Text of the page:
“Liberi de Lupus” is gratuitous Latin for “children of wolves”, or more literally, wolf’s children. This name was chosen by the tribe shortly after it was formally founded. “Silvano” is likewise Latin, meaning “of the woods” and was the name Kilroy Hamish and his people gave them.
The tribe's founders were children orphaned by war, famine and other hardships that were adopted by various galiugalius wolf packs. Raised as full members of their packs, as adults, these humans dispersed and formed their own "packs" or families. As persecution of both galiugalius and sandalius wolves grew stronger and more focused, these human packs returned the kindness of their adoptive parents by allowing sandalius wolves to join their "packs". Outside pressure forced these "packs" to unite.
From the start, the Wolf’s Children have been a race of warriors. Their survival has always counted on being able to defend themselves from outsiders either with brute force or subterfuge. Many times they have joined forces with outsider groups, acting as mercenaries in return for their land and freedom. This has also been one source of the low life expectancy of the tribe as a whole, as strangers had no qualms about wasting their lives. The wolves of the Liberi de Lupus explain this practice with a tale which echoes The Jungle Books’ “Mowgli Stories”. In this tale a human boy named Wolf’s Fang by his lupine parents eventually becomes the Pack Leader, and then uses his species to make arrangements with local villagers, trading his people’s skill in battle for protection from hunters and others who would harm them. The humans knew him by the name “Lycan Sanborn”, which many of his descendants also carried. His true name (Wolf's Fang) became the Leader’s title over the years. Given the fact that Kipling was born long after humans as a species originally came to Aufaniae, it is debatable which story came first.
The Silvano mind-set is canine in nature and thus runs with a hierarchy system that matches a wolf pack. Perhaps in the past, a wolf could gain leadership, but the arrival of Hamish’s people made that impossible. Families are ranked in order of their “Pack Leader’s” rank in relation to that of the others. This shifts whenever a new leader replaces the old. Members often refer to certain groups as a “pack”; a family is a pack, as is a unit of soldiers, and the tribe itself. Family hierarchy disputes have no effect on the family’s rank unless it’s a leadership challenge. A family is often made up of a set of parents, their two children, their children’s partners, their grandchildren, and five wolves, two of which are mates and usually parents to the other three.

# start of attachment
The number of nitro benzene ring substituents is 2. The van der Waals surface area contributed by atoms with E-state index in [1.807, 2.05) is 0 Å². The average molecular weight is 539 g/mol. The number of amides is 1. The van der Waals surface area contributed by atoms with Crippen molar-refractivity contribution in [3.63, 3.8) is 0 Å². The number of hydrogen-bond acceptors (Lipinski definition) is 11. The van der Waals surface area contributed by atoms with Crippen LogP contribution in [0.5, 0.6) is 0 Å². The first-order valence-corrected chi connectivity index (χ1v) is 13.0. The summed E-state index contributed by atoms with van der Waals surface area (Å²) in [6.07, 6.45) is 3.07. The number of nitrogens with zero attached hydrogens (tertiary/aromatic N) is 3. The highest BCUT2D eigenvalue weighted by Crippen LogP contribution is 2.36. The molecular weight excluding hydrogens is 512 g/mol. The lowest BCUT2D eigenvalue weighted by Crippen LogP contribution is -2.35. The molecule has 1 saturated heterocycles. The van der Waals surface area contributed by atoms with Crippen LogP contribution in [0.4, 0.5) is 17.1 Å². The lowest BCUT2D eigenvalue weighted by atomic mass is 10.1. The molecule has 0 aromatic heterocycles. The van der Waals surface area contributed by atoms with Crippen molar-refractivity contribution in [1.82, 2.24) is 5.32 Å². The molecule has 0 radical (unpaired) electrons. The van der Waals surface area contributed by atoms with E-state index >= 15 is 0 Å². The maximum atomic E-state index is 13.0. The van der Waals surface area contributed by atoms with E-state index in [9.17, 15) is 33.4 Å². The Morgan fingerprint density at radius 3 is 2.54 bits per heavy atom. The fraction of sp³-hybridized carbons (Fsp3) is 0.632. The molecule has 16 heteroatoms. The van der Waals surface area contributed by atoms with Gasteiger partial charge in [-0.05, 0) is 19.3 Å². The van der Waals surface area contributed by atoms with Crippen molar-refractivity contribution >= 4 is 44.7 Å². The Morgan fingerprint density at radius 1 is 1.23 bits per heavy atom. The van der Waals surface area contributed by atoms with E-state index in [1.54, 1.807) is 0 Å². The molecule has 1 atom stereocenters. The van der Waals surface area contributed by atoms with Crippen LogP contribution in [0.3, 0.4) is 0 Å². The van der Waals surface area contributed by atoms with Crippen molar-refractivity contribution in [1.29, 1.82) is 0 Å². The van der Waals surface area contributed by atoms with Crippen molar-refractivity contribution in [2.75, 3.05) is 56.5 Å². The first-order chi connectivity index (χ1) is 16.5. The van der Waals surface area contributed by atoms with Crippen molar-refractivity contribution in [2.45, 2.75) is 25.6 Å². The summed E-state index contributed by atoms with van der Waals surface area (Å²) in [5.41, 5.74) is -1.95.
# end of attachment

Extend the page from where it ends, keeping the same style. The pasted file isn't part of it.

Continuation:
The Liberi de Lupus share their spiritual beliefs with their lupine founders and much of the non-human cultures on both Earth and Aufaniae. They believe in the Creator and the Destroyer, as well as what Christians would call Heaven and Hell. For more info please see the spiritual beliefs of wolves.
Along with “wolf speech”, the tribe’s native tongue is a mix of Latin and Greek that, like that of Palladium, has evolved to somewhat mimic English. These human languages were encouraged by the wolves to protect both themselves and their human children.
Tribal relations are based on an intricate web of connections that could have an outsider’s head spinning. Alliances can shift without warning. The only thing one knows for sure is that all members - human and wolf alike - swear loyalty to the tribal leader, or to use the proper honorific, The Wolf’s Fang. It is the Wolf’s Fang’s responsibility to protect his people, much as a wolf uses its fangs for its own defense. Other ranks include:
- Gray Hunter – An experienced, skilled war leader
- Black Hunter – Rank below Gray, a warrior with marginal experience and skill
- White Hunter – Rank below both Gray and Black
- First-Winter Hunter – A tenderfoot who’s completed training
- Hunter – Common warrior, a soldier
- Cub – A new recruit
- Wolf’s Sight – An army scout
- Wolf’s Ear – A spy for the tribe inside the King’s court
It is extremely rare to see a human of the “Silvano” reach the age of thirty. Their lifestyle is far too dangerous for that. Human members of the tribe are considered an adult at age thirteen and expected to pull their own weight from then on. Between the risk of injury in hunting accidents, hierarchy disputes, and their responsibility to the Palladium army as front-line soldiers, most human members die before their eighteenth year.
The “Silvano” population hovers around 255 – 150 humans and 75 wolves. Their territory could not sustain higher numbers.
Areas with significant populationsEdit
The Liberi de Lupus is now confined to the northern edge of Palladium in Aufaniae.
Related ethnic groupsEdit
The tribe’s human members are distantly related to the ethnic groups of Earth, due to its origins. Likewise, the wolves are related to various European subspecies.
The legends of Romulus and Remus, as well as Lycan, are very well known to the Liberi de Lupus, but how much they believe of these accounts is debatable. There is also their own legends, such the above mentioned Lycan Sanborn, and his exploits. Much of these legends have been carried down in the wolves’ oral tradition and spread to the far reaches of Aufaniae.
Lindskold, Jane. (2003) The Dragon of Despair
Kipling, Rudyard. (1894) The Jungle Book
Kipling, Rudyard. (1895) The Second Jungle Book
The Silvano titles were inspired by the ones used in the Firekeeper Saga. Other details are a mix of the Shenandoah, Romulus and Remus, and various werewolf series. The tidbit about The Jungle Books is clearly false but is the canon explanation.